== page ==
New Zealand’s Greens Party have moved forward with their own bill to ensure a couple’s suitability, not sexuality, is the only criteria used in deciding who is an appropriate person to adopt
New Zealand’s Greens Party has announced it will seek to put its own bill to legalize same-sex couple adoption before the nation’s parliament after identifying deficiencies in a Labour Party bill before the parliament.
A bill on same-sex couple adoption by Labour MP Jacinda Ardern is set to be voted on as soon as next month.
However the bill itself would not legalize same-sex adoption, but merely instruct the country’s Law Commission to draft legislation, and then instruct the country’s Minister of Social Development to introduce the legislation.
Under the Labour bill it could take as long as another three years before same-sex couples could begin to adopt.
Ardern had been working with a cross party group including the Greens’ Kevin Hague and the Nationals’ Nikki Kaye to develop legislation but last year broke from the group to push forward with her own bill.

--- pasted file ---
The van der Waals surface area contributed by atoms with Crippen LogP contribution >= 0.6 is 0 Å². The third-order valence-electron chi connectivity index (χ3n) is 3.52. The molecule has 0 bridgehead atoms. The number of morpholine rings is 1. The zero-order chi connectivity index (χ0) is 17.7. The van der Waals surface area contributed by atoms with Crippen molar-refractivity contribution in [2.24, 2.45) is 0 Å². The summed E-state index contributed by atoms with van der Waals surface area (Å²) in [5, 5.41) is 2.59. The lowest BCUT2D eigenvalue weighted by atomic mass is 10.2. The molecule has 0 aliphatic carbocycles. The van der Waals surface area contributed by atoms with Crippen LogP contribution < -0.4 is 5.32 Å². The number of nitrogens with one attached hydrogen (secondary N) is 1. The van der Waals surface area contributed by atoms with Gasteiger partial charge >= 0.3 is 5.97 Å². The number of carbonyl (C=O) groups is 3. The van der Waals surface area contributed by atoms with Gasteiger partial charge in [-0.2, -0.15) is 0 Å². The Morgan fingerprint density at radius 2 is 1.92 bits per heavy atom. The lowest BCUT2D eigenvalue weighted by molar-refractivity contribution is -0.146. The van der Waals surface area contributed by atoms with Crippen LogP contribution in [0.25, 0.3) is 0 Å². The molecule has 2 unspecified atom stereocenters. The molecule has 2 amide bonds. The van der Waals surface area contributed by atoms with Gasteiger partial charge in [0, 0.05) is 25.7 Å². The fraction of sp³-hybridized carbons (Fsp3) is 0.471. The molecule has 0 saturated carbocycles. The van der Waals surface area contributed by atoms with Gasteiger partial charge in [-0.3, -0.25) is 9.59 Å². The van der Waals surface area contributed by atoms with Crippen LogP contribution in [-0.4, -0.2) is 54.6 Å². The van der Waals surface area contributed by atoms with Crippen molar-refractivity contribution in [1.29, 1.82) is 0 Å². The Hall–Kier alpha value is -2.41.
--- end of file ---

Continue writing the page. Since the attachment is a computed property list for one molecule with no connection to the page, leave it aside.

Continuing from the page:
A second Labour bill, by MP Louisa Wall, would legalize same-sex couple adoption along with same-sex marriage, but private members bills are picked by random ballot in the New Zealand Parliament so it could be months or years before the bill comes up for a vote.
Hague and Kaye have now finished their bill, which would allow same-sex adoption immediately if passed, and the Greens have added it to the ballot.
‘There seems to be a very broad consensus across Parliament that the law, which dates from 1955, requires overhaul,’ Hague said in a statement.
‘I hope that this Bill will attract broad support and I intend to work across the House to build this while the Bill sits in the ballot waiting to be drawn.’
The bill also recognizes traditional Maori child fostering practices occurring under traditional law, and children born through altruistic surrogacy.
‘Drafting a bill of this size means that I’m sure there are further improvements that can be made,’ Hague said.
‘I will continue to work with interested parties to fine-tune the Bill while it sits in the ballot waiting to be drawn … Further opportunities to strengthen the Bill will also come through the select committee process once it has been drawn.’